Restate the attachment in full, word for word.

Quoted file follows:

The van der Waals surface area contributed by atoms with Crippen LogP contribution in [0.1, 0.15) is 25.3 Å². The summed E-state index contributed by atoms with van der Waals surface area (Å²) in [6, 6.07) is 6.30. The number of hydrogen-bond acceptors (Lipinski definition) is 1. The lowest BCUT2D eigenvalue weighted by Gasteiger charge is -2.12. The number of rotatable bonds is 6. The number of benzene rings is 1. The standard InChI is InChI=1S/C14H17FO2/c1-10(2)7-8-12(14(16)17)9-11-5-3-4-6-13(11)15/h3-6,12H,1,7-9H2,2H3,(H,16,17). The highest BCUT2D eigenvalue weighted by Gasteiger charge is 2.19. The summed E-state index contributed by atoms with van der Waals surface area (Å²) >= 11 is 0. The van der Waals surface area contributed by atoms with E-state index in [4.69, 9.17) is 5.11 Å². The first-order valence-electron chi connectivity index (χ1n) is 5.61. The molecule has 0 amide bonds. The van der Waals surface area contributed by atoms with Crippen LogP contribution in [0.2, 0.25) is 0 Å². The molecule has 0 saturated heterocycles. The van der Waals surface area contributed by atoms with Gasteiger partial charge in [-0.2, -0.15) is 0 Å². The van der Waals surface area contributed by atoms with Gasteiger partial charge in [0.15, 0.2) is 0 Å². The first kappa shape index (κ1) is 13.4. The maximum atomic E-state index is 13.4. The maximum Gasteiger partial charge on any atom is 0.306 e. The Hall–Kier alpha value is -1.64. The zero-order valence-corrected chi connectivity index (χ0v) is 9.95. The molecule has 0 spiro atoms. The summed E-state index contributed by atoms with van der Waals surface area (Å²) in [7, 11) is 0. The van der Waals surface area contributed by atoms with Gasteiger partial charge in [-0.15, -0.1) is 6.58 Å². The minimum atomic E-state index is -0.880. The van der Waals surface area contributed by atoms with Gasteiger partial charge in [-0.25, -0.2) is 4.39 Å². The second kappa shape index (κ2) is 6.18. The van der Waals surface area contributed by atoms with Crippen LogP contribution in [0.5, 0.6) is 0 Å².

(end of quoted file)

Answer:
The van der Waals surface area contributed by atoms with Crippen LogP contribution in [0.1, 0.15) is 25.3 Å². The summed E-state index contributed by atoms with van der Waals surface area (Å²) in [6, 6.07) is 6.30. The number of hydrogen-bond acceptors (Lipinski definition) is 1. The lowest BCUT2D eigenvalue weighted by Gasteiger charge is -2.12. The number of rotatable bonds is 6. The number of benzene rings is 1. The standard InChI is InChI=1S/C14H17FO2/c1-10(2)7-8-12(14(16)17)9-11-5-3-4-6-13(11)15/h3-6,12H,1,7-9H2,2H3,(H,16,17). The highest BCUT2D eigenvalue weighted by Gasteiger charge is 2.19. The summed E-state index contributed by atoms with van der Waals surface area (Å²) >= 11 is 0. The van der Waals surface area contributed by atoms with E-state index in [4.69, 9.17) is 5.11 Å². The first-order valence-electron chi connectivity index (χ1n) is 5.61. The molecule has 0 amide bonds. The van der Waals surface area contributed by atoms with Crippen LogP contribution in [0.2, 0.25) is 0 Å². The molecule has 0 saturated heterocycles. The van der Waals surface area contributed by atoms with Gasteiger partial charge in [-0.2, -0.15) is 0 Å². The van der Waals surface area contributed by atoms with Gasteiger partial charge in [0.15, 0.2) is 0 Å². The first kappa shape index (κ1) is 13.4. The maximum atomic E-state index is 13.4. The maximum Gasteiger partial charge on any atom is 0.306 e. The Hall–Kier alpha value is -1.64. The zero-order valence-corrected chi connectivity index (χ0v) is 9.95. The molecule has 0 spiro atoms. The summed E-state index contributed by atoms with van der Waals surface area (Å²) in [7, 11) is 0. The van der Waals surface area contributed by atoms with Gasteiger partial charge in [-0.15, -0.1) is 6.58 Å². The minimum atomic E-state index is -0.880. The van der Waals surface area contributed by atoms with Gasteiger partial charge in [-0.25, -0.2) is 4.39 Å². The second kappa shape index (κ2) is 6.18. The van der Waals surface area contributed by atoms with Crippen LogP contribution in [0.5, 0.6) is 0 Å².